How could a humble feline, more interested in sniffing flowers than listening to global leaders, pose a security threat under such circumstances? Consider the following:
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During World War II, members of the Special Operations Executive (SEO) in the U.K. were given "The British Spy Manual," according to the U.K.'s Daily Mail. The tome, which agents read and memorized in 1944 and 1945, mentioned how explosives could be hidden in rats, as well as in fruit, wine bottles, coal and handbags.
Fast forward to the present, and there is a Siamese cat named Coco, who according to Wired managed to break through encrypted Wi-Fi networks. Security researcher Gene Bransfield outfitted Coco with a special collar containing a chip loaded with custom-coded firmware, a GPS module, battery and Wi-Fi card.
As Coco went on his daily rounds throughout his suburban Washington, D.C., neighborhood, he managed to map dozens of homeowners' Wi-Fi networks. The high tech devices that he was wearing even identified four routers that were completely unprotected, and another four that used an old form of encryption that could easily be hacked.
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Cats are not the only animals sent on missions.
An elite Navy SEALs dog named Cairo played a major role in taking out Osama bin Laden, according to multiple accounts. Rigged with seemingly more equipment than James Bond, Cairo stormed into Bin Laden's lair.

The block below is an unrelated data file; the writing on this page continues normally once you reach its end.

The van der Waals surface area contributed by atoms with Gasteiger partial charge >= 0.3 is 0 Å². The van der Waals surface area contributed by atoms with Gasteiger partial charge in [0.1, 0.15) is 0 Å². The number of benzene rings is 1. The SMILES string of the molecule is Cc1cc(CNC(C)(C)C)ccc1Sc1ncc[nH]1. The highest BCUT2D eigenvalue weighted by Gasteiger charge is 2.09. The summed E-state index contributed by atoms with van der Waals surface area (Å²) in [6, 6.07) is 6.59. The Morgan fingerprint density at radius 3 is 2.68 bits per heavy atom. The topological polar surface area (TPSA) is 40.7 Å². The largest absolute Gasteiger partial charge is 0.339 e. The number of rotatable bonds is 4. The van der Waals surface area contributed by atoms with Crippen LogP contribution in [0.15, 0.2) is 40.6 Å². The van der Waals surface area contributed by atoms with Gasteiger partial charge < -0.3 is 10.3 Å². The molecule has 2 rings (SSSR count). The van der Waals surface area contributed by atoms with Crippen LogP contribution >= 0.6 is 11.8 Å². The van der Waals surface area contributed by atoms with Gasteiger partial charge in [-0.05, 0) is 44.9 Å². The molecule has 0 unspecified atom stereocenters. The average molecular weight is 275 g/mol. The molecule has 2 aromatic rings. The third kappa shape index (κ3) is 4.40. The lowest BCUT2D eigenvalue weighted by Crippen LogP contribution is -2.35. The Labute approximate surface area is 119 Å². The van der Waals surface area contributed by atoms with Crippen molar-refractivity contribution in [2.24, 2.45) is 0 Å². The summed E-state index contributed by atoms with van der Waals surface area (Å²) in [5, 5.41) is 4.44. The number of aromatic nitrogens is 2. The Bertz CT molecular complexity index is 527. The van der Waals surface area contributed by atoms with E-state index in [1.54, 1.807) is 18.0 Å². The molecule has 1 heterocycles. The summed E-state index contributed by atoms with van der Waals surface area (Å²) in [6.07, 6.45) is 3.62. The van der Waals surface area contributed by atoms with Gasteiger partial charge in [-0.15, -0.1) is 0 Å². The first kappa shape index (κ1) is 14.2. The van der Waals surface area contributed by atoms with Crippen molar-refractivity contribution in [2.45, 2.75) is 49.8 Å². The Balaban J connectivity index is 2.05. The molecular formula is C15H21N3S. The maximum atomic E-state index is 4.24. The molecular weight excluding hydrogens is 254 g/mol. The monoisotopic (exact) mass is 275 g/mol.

A high-definition waterproof video camera attached to his bulletproof body armor could record footage even in complete darkness and had a 180-degree field of vision. Cairo's Kevlar vest was even equipped with harnesses for rappelling and parachuting. The overall system reportedly cost $30,000–$50,000.
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Cairo's also had inherent (and free) spy skills, given that he can hear through concrete with ease. The dog retired a few years ago and, according to a New York Post report, is taking it easy with his handler Lloyd and another dog friend, a tiny beagle.
The fate of the G20 cats in Turkey remains unknown, but the country is known for its respect for cats, which are protected by law and religious beliefs. Istanbul has even affectionately been nicknamed Catstantinople on twitter, where the term has its own hashtag.